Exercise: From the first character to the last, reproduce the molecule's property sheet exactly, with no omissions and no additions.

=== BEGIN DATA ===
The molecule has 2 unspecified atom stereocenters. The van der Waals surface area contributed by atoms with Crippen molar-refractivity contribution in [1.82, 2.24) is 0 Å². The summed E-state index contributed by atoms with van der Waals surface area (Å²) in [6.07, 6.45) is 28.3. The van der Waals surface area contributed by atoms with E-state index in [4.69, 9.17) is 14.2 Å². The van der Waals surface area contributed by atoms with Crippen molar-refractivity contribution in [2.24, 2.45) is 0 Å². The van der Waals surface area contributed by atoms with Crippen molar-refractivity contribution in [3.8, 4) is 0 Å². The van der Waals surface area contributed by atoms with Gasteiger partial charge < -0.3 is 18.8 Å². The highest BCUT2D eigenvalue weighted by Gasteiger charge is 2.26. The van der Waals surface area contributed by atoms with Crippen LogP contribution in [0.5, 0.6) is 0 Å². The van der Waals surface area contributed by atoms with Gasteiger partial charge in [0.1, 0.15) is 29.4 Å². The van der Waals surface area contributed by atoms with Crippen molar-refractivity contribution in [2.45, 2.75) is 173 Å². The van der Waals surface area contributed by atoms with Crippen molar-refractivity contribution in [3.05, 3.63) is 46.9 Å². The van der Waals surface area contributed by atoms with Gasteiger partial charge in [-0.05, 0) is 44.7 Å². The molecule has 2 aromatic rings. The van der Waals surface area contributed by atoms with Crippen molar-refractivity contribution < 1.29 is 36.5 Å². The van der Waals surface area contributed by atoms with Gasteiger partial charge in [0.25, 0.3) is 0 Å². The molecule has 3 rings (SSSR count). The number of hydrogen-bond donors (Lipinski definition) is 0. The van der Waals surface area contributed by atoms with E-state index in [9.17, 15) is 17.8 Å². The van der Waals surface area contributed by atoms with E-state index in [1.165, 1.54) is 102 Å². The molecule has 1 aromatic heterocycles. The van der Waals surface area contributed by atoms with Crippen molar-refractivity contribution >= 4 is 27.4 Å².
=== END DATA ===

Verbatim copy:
The molecule has 2 unspecified atom stereocenters. The van der Waals surface area contributed by atoms with Crippen molar-refractivity contribution in [1.82, 2.24) is 0 Å². The summed E-state index contributed by atoms with van der Waals surface area (Å²) in [6.07, 6.45) is 28.3. The van der Waals surface area contributed by atoms with E-state index in [4.69, 9.17) is 14.2 Å². The van der Waals surface area contributed by atoms with Crippen molar-refractivity contribution in [2.24, 2.45) is 0 Å². The van der Waals surface area contributed by atoms with Crippen molar-refractivity contribution in [3.8, 4) is 0 Å². The van der Waals surface area contributed by atoms with Gasteiger partial charge < -0.3 is 18.8 Å². The highest BCUT2D eigenvalue weighted by Gasteiger charge is 2.26. The van der Waals surface area contributed by atoms with Crippen LogP contribution in [0.5, 0.6) is 0 Å². The van der Waals surface area contributed by atoms with Gasteiger partial charge in [0.1, 0.15) is 29.4 Å². The van der Waals surface area contributed by atoms with Crippen molar-refractivity contribution in [2.45, 2.75) is 173 Å². The van der Waals surface area contributed by atoms with Crippen molar-refractivity contribution in [3.05, 3.63) is 46.9 Å². The van der Waals surface area contributed by atoms with Gasteiger partial charge in [-0.05, 0) is 44.7 Å². The molecule has 2 aromatic rings. The van der Waals surface area contributed by atoms with Crippen molar-refractivity contribution < 1.29 is 36.5 Å². The van der Waals surface area contributed by atoms with Gasteiger partial charge in [0.25, 0.3) is 0 Å². The molecule has 3 rings (SSSR count). The number of hydrogen-bond donors (Lipinski definition) is 0. The van der Waals surface area contributed by atoms with E-state index in [9.17, 15) is 17.8 Å². The van der Waals surface area contributed by atoms with E-state index in [1.165, 1.54) is 102 Å². The molecule has 1 aromatic heterocycles. The van der Waals surface area contributed by atoms with Crippen molar-refractivity contribution >= 4 is 27.4 Å².